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What were your newbie hosting mistakes?


#21

Getting over the fear of saying no. We are not the most child friendly listing. We had a young couple with a 2 month old beg us to allow it for Christmas and they left one day into the three day stay giving us a 2 star review because our old wooden floor squeak waking the baby up and they never slept more than 20 minutes. We apologized profusely and refunded the rest of the stay but those stars hurt for the fact we thought we were being nice by allowing them to stay. Just be nice but firm and say no.

We have a triplex, rent two and live in one. After having air re-home people trying to sneak in extra guests we message everyone upon booking to say we live here and will be meeting you. This curtails a lot of shennanigans before they begin.


#22

My mistakes, were I didn’t think like a guest when I first set up my listing. I didn’t state in the listing it was a lower level apartment and we lived on the main floor. I didn’t take into account that someone new coming into the apartment may not easily understand the pass-code door lock and how it actually locks the door when inside the apartment. My mistakes were about the details, and how to effectively communicate the necessary information without overloading a guest to the point they stop listening. After my first month of hosting, I believe I nailed down the right balance and it’s been fairly smooth sailing with the very odd tack starboard or port to deal with an emergency. A good way to get a true guest experience understanding is have a family member or friend stay in your rental without giving them a walk through or explanation and have them critique the stay. As far as using the Airbnb website I didn’t have any issues with using or understaning the requirements, procedures and available options. I have been on instant book from the start and have never declined a guest request.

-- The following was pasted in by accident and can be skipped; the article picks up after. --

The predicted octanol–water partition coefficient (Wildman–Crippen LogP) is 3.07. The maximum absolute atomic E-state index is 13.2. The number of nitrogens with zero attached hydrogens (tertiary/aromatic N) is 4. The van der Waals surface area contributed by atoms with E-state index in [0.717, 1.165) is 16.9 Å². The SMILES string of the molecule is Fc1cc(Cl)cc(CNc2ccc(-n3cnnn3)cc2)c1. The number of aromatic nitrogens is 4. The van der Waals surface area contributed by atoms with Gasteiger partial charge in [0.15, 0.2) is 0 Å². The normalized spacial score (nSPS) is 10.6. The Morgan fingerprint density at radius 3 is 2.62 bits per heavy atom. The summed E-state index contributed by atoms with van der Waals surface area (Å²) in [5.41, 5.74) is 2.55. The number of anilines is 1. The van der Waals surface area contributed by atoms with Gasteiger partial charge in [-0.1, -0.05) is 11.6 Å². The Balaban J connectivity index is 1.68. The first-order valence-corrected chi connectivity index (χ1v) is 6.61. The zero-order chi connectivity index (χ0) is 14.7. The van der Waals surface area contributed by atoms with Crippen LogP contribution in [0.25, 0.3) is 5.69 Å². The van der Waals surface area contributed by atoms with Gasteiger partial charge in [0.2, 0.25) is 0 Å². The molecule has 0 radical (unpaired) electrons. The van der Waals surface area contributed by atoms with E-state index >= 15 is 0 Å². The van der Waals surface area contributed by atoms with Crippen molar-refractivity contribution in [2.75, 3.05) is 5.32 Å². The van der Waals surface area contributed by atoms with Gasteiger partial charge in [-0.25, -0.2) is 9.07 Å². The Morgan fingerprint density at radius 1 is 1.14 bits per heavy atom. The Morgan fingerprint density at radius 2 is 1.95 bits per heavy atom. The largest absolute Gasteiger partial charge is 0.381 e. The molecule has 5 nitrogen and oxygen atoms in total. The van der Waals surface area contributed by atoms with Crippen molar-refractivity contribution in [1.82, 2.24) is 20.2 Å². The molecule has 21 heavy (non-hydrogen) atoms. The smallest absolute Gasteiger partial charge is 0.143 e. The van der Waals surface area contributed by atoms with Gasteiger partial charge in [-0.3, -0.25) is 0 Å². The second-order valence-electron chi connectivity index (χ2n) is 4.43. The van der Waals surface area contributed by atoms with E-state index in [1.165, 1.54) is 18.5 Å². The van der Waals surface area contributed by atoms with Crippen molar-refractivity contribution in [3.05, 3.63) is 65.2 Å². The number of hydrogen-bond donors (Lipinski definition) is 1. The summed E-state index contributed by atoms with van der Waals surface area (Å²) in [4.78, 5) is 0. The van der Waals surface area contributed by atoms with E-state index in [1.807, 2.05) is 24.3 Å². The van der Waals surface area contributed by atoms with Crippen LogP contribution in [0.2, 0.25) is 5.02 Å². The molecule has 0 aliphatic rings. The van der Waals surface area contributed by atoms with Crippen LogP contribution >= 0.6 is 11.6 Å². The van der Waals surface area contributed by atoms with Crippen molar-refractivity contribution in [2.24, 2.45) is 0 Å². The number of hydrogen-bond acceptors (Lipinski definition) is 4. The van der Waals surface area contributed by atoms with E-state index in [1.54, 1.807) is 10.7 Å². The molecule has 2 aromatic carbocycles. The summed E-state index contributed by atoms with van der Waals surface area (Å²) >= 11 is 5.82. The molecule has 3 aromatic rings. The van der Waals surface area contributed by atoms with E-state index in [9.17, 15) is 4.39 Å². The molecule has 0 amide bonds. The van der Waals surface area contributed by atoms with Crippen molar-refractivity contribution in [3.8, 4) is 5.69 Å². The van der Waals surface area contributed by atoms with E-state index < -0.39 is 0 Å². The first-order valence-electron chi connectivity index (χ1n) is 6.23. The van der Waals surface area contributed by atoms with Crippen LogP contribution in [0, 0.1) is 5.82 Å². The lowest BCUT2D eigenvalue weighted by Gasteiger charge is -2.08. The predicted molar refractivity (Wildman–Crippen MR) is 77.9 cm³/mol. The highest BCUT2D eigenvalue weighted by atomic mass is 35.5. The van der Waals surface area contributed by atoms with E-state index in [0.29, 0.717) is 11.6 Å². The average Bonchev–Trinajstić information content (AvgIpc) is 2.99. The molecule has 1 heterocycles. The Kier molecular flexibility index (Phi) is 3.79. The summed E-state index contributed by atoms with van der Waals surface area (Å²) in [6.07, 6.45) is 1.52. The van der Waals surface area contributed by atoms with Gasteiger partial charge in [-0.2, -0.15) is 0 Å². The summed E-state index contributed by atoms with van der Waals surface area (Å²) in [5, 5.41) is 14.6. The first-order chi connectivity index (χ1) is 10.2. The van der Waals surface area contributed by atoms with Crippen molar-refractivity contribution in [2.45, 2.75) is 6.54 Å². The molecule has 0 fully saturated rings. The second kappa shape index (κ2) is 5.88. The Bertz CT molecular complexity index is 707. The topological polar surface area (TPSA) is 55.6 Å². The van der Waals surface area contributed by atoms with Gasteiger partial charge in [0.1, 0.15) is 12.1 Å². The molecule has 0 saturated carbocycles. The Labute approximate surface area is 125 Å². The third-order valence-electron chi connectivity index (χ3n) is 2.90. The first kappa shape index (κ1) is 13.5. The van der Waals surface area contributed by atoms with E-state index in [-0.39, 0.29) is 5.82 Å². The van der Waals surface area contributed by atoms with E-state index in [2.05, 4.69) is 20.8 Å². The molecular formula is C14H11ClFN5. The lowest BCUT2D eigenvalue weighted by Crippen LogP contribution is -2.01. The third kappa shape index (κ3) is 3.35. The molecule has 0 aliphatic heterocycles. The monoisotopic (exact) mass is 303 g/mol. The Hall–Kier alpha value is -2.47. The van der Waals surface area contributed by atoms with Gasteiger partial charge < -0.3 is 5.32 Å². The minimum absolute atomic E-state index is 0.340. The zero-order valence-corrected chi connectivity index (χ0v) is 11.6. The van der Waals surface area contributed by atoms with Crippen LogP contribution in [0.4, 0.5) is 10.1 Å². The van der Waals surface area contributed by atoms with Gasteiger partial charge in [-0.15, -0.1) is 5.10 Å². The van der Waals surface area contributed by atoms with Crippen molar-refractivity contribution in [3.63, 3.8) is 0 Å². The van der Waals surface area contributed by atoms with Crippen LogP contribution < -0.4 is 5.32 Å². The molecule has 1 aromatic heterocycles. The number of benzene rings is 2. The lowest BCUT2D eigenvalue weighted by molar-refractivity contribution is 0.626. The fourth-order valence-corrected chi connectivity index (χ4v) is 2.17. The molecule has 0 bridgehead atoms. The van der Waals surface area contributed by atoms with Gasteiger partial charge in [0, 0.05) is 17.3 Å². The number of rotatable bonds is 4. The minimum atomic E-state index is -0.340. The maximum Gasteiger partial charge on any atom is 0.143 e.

#23

Underpriced the crap out of the place. Was charging 1/3 of what I later discovered the market would bear. Still, made a profit against what I would have made renting out the apartment by the month to local college kids like I normally did. Now that I’ve got my act together (somewhat) it usually bring in 2-3x what renting monthly would have brought in.

Now I check surrounding spaces on AirBnb and usually try to be in the lowest 25% of prices. Then if I still don’t have a rental that evening, I lower the price every couple hours until either I get a guest or the deadline for new bookings passes. High occupancy is my goal.


#24

Do you have a season or can you get 2-3X year round.

I used to do that but now keep my price at my normal rate. What I sometimes do is push my deadline for booking back. For example I have tomorrow and Monday open. I take bookings until 3 pm but tomorrow if I’m not booked by noon I may push it back to 6pm. If I’m not booked at 5 pm I push it back to 7pm. In 4+ year and 500 guests I’ve never had a booking after 8pm.

Maybe I could get a few more bookings if I’d lower my price but I usually have maintenence or extra cleaning or just enjoy a day off.


#25

My newbie mistake was including fruit snacks in my bowl of snacks for visiting families. Only took me one guest to learn that lesson, as I dug a half-eaten fruit snack out of the crack of a brand new chair and spent 20 minutes scrubbing the fabric to get all the sticky out. :worried::persevere::joy: